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‘Starstruck’ Dwyer creates a highlight

Paul Sherman/Daily
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By Alejandro Zúñiga, Daily Sports Editor
Published March 11, 2014

Luke Dwyer knows that he’ll never start a game for the Michigan hockey team.

The 5-foot-10 junior goaltender redshirted, then didn’t play a single minute his freshman or sophomore seasons. He has seen other netminders come into the program and immediately leapfrog him on the depth chart. On his player profile on MGoBlue.com, his career highlights all say “to come.”

Last weekend against Michigan State, a highlight finally came.

Up 6-1 with 3:32 remaining in the game, Michigan assistant coach Billy Powers took away Dwyer’s clipboard, which he had been using to record faceoffs. The unsuspecting goaltender’s teammates and the sold-out crowd at Yost Ice Arena greeted the surprise substitution with a loud roar.

And for the final minutes, a “starstruck” Dwyer stonewalled the Spartans, making three saves as the Wolverines rolled to a 7-1 win.

On his first play, a draw in Michigan’s zone, Dwyer sprawled out onto the ice to corral a loose puck, laying face-down on the ice with it clenched in his glove. Later, with the Wolverines on the power play, he had to apologize to the referee after covering a shot that most goaltenders would have left for a teammate.

“I didn’t want to let anything by, so I had to,” Dwyer said after the game, shaking in excitement.

And when the final horn sounded, his teammates poured onto the ice in jubilation — not because of the win, but because of Dwyer.

“The team jumped off the bench like they had won the Stanley Cup,” said Michigan coach Red Berenson. “That’s what he means to the team.”

***

Dwyer was never meant to be a varsity athlete at Michigan. Even Berenson admits as much.

The coach knew of the netminder in high school, but the Wolverines already had three goaltenders on their roster and had no need for a fourth. But when a spot opened up for the 2011-12 campaign after two graduations the previous season, Berenson knew who to call.

“We needed a goalie,” Berenson said. “I’d heard of him going to the Cube with his goalie equipment and just playing. … I’m really glad we connected with him.”

In his spare time, Dwyer had been joining pickup games at the Ann Arbor Ice Cube. When the Michigan coaches came to watch and offered the then-freshman a spot on the team, he jumped at the opportunity.

Until this season, the goaltender had been comfortable in his niche off the ice. Berenson called Dwyer one of the team’s best leaders, though he had never seen a moment of playing time in exhibitions or otherwise.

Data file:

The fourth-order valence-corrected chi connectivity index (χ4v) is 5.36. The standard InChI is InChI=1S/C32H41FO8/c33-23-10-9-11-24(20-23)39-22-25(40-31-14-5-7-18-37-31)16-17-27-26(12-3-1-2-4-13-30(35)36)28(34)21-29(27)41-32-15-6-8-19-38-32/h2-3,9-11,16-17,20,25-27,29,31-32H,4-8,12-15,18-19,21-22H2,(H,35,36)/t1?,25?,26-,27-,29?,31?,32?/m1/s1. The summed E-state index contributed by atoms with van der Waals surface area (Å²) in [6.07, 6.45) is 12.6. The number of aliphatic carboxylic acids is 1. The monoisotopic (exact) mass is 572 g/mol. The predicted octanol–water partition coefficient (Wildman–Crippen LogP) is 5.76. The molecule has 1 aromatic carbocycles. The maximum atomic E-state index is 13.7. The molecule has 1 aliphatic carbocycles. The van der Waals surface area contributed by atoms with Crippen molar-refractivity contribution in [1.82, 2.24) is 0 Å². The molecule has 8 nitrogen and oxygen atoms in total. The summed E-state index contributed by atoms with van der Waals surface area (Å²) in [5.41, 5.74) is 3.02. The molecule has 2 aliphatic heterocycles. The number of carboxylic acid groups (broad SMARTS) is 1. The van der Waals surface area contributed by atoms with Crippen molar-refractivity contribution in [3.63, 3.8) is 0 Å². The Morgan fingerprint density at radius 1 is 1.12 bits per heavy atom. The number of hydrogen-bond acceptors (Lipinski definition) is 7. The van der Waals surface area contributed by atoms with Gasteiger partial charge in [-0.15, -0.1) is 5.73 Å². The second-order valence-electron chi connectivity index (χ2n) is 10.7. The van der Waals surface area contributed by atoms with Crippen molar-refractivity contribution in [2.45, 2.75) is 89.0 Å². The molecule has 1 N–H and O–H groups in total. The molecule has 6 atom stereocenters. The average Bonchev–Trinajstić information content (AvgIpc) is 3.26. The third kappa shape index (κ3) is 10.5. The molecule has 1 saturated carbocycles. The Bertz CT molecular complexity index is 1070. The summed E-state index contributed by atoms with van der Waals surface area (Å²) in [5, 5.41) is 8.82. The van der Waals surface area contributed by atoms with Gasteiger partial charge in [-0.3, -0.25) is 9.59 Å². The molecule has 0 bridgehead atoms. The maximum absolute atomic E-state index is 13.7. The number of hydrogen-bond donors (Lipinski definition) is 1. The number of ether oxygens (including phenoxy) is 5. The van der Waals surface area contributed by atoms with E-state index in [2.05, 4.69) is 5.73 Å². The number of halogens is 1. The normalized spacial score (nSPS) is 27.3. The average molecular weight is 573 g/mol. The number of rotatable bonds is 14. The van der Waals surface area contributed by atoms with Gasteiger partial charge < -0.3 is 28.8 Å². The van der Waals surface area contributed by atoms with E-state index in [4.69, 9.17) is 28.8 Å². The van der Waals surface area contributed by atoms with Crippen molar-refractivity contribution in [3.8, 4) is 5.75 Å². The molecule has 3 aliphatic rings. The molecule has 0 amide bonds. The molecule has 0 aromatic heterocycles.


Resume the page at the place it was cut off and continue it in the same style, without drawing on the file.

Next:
“If he sees something he doesn’t like, he’ll speak up,” Berenson said. “He’s not afraid to act like a captain.”

His team noticed and pleaded for Dwyer to play if the Wolverines had a substantial lead at the end of their Dec. 5, 2013 midseason exhibition against the U.S. Under-18 National Team Development Program. So the coach complied.

When the announcer called Dwyer’s name and he skated to his spot in the crease, Michigan held a comfortable 4-2 lead. Just a couple of minutes remained. His teammates pounded their sticks against the ice and the boards in anticipation of the moment.

But that night offered no storybook ending. The NTDP scored twice in the final minute of the third period and added the winner in overtime. Dwyer finished with three goals-against and only one save in 5:31.

Afterward, the team blamed itself for defensive breakdowns while Dwyer was in net.

“He has been the hardest worker here for two-and-a-half years, and he has nothing to show for it,” said junior forward Alex Guptill. “That’s why everyone was begging to get him in there at the end, and I’ve got a sick feeling in my stomach right now for us to blow that lead for him.”

Of that game, Dwyer remembers every excruciating moment, from the anxiety of making his unofficial debut to the bitter reality of having lost.

“I was thinking a little bit too much,” he said. “I was a little overwhelmed by the moment.”

***

Against Michigan State, Dwyer had another chance. And this time, he didn’t let anybody down.

This time, when the coaches told him that they were making the substitution, Dwyer didn’t think about the enormity of the situation. This time, when he crouched in the crease before play resumed, he didn’t glance to see how many minutes remained.

This time, he didn’t even spend the moment it would have taken enjoy the spotlight of 5,800 pairs of eyes watching him from the bleachers.

“I wish I would’ve looked around and let it sink in a bit, but I didn’t really want to do that at the time,” Dwyer said. “I was just focused on not giving anything up. … I was too dumb to look around and just relax. I’m sure it would’ve been a cool sight.”

When the final horn sounded, this time, there were no melancholy pats on the helmet or players volunteering to take blame.

This time, he gave himself something to show for his dedication to Michigan: a highlight.


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